When British indie-rock outfit Easyworld disbanded in 2004 following the letdown that was final album Kill The Last Romantic, it was expected by few that the solo efforts of lead singer David Ford would have been anything but short-lived. But, fuelled by a faithful fan base, Ford has fought to build a reputation as an incredibly gifted singer, songwriter, guitarist and pianist, talents undoubtedly confirmed with the release of new album Charge.
Despite winning The Sunday Times’ album of the year for self-recorded debut album I Sincerely Apologize for the Trouble I’ve Caused…, Ford began his career living somewhat in the shadows. A (perhaps ingenious) persistence in playing the support for acts such as KT Tunstall, Richard Ashcroft and Starsailor enlisted large, dedicated followings in the UK, America and, bizarrely, Croatia; a third-party only insurance policy that was required for the risks that were to follow.
It was clear to see the confidence shine through after successful back-to-back international tours and high praise for following albums Songs for the Road and Let the Hard Times Roll led to an unusual yet brave cover of The Smiths’ classic There is a Light that Never Goes Out. However, it is with Charge that Ford could finally announce himself as one of Britain’s finest contemporary singer-songwriters.
Produced by James Brown (Foo Fighters) in Brooklyn for the price of a few pizzas, Ford can experiment without the financial constraints for the first time. The American influences are apparent from the offset with opening track Pour a Little Poison having a bluesy vibe creating an upbeat feel through simple sing-along lyrics and a canonical beat – elements Ford used with less effect in previous songs such as She’s Not The One, that slated on his solo tour of the Southern US, hence the title. Yet, this time (with the help of a happy harmonica) it works.
It is not long though before the Ford of old reappears with the angry, emotional style of Isn’t It Strange? and chilling Throwaway, songs you should expect to hear on countless perfume adverts and drama deaths in the near future. Yet intertwined amongst Let it Burn, with an unexpected funk bass at its core, and Perfect Soul with uplifting guitar licks and a bespoke brass accompaniment, makes for just the right mix of tear-jerking, foot tapping and punch the air moments.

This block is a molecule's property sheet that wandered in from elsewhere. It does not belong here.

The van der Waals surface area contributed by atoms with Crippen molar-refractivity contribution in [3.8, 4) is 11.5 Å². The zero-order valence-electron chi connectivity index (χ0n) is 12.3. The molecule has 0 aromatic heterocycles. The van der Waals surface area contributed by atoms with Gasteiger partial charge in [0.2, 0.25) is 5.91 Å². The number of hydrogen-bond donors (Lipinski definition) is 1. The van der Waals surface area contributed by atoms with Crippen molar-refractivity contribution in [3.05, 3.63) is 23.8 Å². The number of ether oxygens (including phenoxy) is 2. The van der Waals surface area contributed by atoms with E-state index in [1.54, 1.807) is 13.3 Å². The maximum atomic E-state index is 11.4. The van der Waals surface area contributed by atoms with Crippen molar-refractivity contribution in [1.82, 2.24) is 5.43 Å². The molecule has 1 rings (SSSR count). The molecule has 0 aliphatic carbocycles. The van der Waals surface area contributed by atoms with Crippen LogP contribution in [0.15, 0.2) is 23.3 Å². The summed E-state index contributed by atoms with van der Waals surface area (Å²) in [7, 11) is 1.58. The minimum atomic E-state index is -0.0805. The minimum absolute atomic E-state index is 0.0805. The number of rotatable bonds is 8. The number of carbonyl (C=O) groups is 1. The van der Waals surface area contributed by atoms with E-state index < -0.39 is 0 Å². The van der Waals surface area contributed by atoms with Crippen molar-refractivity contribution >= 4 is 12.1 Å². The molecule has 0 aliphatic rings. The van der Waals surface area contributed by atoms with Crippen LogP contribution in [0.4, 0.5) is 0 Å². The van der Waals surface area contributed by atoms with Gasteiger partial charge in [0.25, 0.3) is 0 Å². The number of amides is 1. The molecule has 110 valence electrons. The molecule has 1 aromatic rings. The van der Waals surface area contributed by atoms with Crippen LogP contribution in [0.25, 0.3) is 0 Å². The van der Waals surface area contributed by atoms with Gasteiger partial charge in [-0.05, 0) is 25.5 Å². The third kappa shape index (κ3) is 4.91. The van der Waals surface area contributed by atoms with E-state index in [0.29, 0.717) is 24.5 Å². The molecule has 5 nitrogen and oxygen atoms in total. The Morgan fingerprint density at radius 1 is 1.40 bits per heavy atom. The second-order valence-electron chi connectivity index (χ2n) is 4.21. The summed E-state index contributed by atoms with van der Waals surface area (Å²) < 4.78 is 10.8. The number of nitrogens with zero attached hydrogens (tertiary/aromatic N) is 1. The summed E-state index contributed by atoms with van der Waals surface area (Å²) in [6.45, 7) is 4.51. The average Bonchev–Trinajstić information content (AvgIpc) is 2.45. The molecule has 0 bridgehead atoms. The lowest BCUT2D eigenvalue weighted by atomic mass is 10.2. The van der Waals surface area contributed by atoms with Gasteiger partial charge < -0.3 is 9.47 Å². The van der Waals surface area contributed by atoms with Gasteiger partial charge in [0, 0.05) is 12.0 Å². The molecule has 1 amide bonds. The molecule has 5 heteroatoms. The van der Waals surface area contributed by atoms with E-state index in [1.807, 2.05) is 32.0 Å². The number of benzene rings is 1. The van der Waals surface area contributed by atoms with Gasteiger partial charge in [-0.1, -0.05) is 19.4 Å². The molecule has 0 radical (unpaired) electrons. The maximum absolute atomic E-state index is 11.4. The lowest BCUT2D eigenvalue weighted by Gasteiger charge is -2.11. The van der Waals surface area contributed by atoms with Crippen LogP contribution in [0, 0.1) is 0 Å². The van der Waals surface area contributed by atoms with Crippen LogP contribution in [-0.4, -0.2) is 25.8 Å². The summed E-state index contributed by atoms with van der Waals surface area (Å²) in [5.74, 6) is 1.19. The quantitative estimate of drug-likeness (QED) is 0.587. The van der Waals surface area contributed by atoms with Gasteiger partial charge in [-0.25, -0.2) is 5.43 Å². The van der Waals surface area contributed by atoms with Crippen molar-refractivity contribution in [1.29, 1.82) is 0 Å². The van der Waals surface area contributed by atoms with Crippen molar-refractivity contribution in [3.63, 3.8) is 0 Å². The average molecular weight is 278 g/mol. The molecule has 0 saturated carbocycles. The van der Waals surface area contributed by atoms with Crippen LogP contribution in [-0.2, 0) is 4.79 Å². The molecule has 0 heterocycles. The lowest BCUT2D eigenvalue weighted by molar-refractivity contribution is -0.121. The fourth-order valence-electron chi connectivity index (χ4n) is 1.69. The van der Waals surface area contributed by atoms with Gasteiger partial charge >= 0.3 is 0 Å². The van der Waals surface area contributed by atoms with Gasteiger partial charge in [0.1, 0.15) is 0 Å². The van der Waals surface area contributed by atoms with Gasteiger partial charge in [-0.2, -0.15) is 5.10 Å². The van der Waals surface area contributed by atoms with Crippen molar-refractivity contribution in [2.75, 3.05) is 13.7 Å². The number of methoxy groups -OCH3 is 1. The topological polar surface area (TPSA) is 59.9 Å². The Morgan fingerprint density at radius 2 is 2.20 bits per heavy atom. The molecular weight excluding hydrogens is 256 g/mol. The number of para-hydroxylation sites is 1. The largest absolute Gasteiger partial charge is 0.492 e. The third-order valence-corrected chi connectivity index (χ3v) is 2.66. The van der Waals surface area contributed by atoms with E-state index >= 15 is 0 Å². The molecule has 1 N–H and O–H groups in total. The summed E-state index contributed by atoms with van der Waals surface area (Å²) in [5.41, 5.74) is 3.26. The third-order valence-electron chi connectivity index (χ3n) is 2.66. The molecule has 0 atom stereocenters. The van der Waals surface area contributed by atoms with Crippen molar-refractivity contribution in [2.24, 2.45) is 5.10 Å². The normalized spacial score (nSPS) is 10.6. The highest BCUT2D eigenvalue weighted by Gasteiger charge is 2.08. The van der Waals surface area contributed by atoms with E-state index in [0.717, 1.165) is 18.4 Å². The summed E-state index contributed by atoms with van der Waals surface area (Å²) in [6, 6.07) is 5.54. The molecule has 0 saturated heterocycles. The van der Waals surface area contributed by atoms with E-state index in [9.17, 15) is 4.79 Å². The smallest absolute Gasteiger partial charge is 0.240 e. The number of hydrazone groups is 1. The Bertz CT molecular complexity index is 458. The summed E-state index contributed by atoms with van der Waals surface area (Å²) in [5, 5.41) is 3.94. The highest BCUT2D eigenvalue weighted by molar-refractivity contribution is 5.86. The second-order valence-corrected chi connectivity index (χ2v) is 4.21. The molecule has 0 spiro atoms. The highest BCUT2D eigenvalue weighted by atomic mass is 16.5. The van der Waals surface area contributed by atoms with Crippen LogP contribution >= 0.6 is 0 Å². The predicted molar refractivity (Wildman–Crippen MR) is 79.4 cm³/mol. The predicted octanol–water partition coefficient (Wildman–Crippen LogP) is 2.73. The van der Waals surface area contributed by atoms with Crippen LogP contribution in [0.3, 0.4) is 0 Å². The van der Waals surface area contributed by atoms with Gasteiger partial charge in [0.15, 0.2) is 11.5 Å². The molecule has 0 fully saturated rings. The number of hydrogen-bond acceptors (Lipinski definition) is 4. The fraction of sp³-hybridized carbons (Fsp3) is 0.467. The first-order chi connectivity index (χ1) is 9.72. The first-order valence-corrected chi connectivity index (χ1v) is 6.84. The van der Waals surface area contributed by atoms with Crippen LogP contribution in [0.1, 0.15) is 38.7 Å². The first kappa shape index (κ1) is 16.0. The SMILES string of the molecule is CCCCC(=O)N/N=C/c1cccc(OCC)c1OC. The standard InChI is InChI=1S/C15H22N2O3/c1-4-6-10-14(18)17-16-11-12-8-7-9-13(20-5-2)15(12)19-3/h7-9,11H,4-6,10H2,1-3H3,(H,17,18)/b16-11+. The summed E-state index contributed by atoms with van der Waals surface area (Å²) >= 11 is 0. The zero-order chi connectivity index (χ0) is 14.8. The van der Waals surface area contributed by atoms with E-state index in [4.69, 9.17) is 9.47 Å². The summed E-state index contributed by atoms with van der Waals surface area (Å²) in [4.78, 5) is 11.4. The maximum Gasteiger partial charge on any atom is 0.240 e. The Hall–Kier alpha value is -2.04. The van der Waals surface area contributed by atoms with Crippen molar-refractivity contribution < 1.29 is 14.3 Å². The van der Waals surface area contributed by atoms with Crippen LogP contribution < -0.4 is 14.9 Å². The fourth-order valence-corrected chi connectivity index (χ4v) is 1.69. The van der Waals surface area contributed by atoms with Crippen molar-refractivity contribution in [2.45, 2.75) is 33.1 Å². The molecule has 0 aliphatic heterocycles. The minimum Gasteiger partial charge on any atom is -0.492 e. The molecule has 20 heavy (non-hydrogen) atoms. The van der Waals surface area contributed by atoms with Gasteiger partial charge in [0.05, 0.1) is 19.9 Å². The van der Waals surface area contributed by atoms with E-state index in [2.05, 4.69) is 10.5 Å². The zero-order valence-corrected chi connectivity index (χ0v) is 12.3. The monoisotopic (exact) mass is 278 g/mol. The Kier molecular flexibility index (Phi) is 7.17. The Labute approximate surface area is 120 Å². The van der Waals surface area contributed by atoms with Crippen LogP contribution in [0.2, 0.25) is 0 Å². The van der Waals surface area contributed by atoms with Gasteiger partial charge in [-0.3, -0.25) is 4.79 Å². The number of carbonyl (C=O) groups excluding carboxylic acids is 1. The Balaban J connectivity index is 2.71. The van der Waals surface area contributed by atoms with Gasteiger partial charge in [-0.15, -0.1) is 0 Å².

While the poignant tracks of Philadelphia Boy and Throwaway could not present more genuine and moving accounts of past experiences, and will no doubt present some more of those special performances that have seen Ford so critically acclaimed for his live act, they are regrettably forgettable amongst a back catalogue of similar sounding dumbed down tracks. This is even more the case when followed by album highlight of Every Time, a 6-minute ode embracing the highs and lows of Ford’s fluxing career. Passion and emotion run amok as he tells of ‘every chance I got to stand on my two feet, I fell/I was lucky everything fell into place’ to the powerful, hair-raising finish of ‘I know it’s a fight that I’m not going to win/but I’ll choose this motherf***er and I’ll choose it again’. Cue goosebumps…
Overall, Charge is Ford’s best album to date. Its range, of not only emotions but across genres also, is clearly the result of being freed from the shackles of labels of old. It’s a risk you feel might finally threaten to break Ford, albeit reluctantly, into the mainstream he has managed to evade for so long. Charge scores a very respectable 74%.
BY PHIL MOODY